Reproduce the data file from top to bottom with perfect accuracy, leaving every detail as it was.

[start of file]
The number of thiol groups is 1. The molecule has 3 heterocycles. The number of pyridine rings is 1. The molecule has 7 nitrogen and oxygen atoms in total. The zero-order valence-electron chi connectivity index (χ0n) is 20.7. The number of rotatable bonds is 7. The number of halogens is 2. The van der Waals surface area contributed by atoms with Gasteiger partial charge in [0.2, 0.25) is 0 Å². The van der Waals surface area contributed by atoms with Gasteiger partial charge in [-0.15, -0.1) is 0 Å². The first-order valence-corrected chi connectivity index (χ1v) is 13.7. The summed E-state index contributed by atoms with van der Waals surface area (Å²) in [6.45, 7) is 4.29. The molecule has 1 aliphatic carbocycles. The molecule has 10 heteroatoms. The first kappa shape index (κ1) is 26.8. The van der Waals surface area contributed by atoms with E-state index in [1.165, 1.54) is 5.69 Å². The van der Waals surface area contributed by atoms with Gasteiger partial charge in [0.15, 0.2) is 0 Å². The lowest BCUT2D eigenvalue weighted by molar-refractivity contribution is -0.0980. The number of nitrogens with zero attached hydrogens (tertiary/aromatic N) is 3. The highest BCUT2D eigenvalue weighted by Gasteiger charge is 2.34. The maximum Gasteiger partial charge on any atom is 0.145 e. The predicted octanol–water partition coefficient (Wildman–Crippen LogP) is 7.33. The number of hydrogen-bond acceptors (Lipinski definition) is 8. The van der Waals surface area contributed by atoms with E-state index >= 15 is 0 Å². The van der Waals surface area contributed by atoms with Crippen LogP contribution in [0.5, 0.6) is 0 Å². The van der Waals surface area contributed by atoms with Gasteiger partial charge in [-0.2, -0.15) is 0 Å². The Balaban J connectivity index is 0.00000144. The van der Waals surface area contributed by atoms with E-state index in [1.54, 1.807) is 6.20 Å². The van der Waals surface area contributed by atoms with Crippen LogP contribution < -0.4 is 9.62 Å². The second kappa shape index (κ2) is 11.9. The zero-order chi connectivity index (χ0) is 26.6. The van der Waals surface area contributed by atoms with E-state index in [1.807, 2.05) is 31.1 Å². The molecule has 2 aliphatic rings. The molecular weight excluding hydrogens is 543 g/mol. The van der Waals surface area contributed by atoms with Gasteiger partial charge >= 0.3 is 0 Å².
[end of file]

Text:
The number of thiol groups is 1. The molecule has 3 heterocycles. The number of pyridine rings is 1. The molecule has 7 nitrogen and oxygen atoms in total. The zero-order valence-electron chi connectivity index (χ0n) is 20.7. The number of rotatable bonds is 7. The number of halogens is 2. The van der Waals surface area contributed by atoms with Gasteiger partial charge in [0.2, 0.25) is 0 Å². The van der Waals surface area contributed by atoms with Gasteiger partial charge in [-0.15, -0.1) is 0 Å². The first-order valence-corrected chi connectivity index (χ1v) is 13.7. The summed E-state index contributed by atoms with van der Waals surface area (Å²) in [6.45, 7) is 4.29. The molecule has 1 aliphatic carbocycles. The molecule has 10 heteroatoms. The first kappa shape index (κ1) is 26.8. The van der Waals surface area contributed by atoms with E-state index in [1.165, 1.54) is 5.69 Å². The van der Waals surface area contributed by atoms with Gasteiger partial charge in [0.15, 0.2) is 0 Å². The lowest BCUT2D eigenvalue weighted by molar-refractivity contribution is -0.0980. The number of nitrogens with zero attached hydrogens (tertiary/aromatic N) is 3. The highest BCUT2D eigenvalue weighted by Gasteiger charge is 2.34. The maximum Gasteiger partial charge on any atom is 0.145 e. The predicted octanol–water partition coefficient (Wildman–Crippen LogP) is 7.33. The number of hydrogen-bond acceptors (Lipinski definition) is 8. The van der Waals surface area contributed by atoms with E-state index >= 15 is 0 Å². The van der Waals surface area contributed by atoms with Crippen LogP contribution in [0.5, 0.6) is 0 Å². The van der Waals surface area contributed by atoms with Gasteiger partial charge in [-0.2, -0.15) is 0 Å². The Balaban J connectivity index is 0.00000144. The van der Waals surface area contributed by atoms with E-state index in [1.54, 1.807) is 6.20 Å². The van der Waals surface area contributed by atoms with Crippen LogP contribution < -0.4 is 9.62 Å². The second kappa shape index (κ2) is 11.9. The zero-order chi connectivity index (χ0) is 26.6. The van der Waals surface area contributed by atoms with E-state index in [1.807, 2.05) is 31.1 Å². The molecule has 2 aliphatic rings. The molecular weight excluding hydrogens is 543 g/mol. The van der Waals surface area contributed by atoms with Gasteiger partial charge >= 0.3 is 0 Å².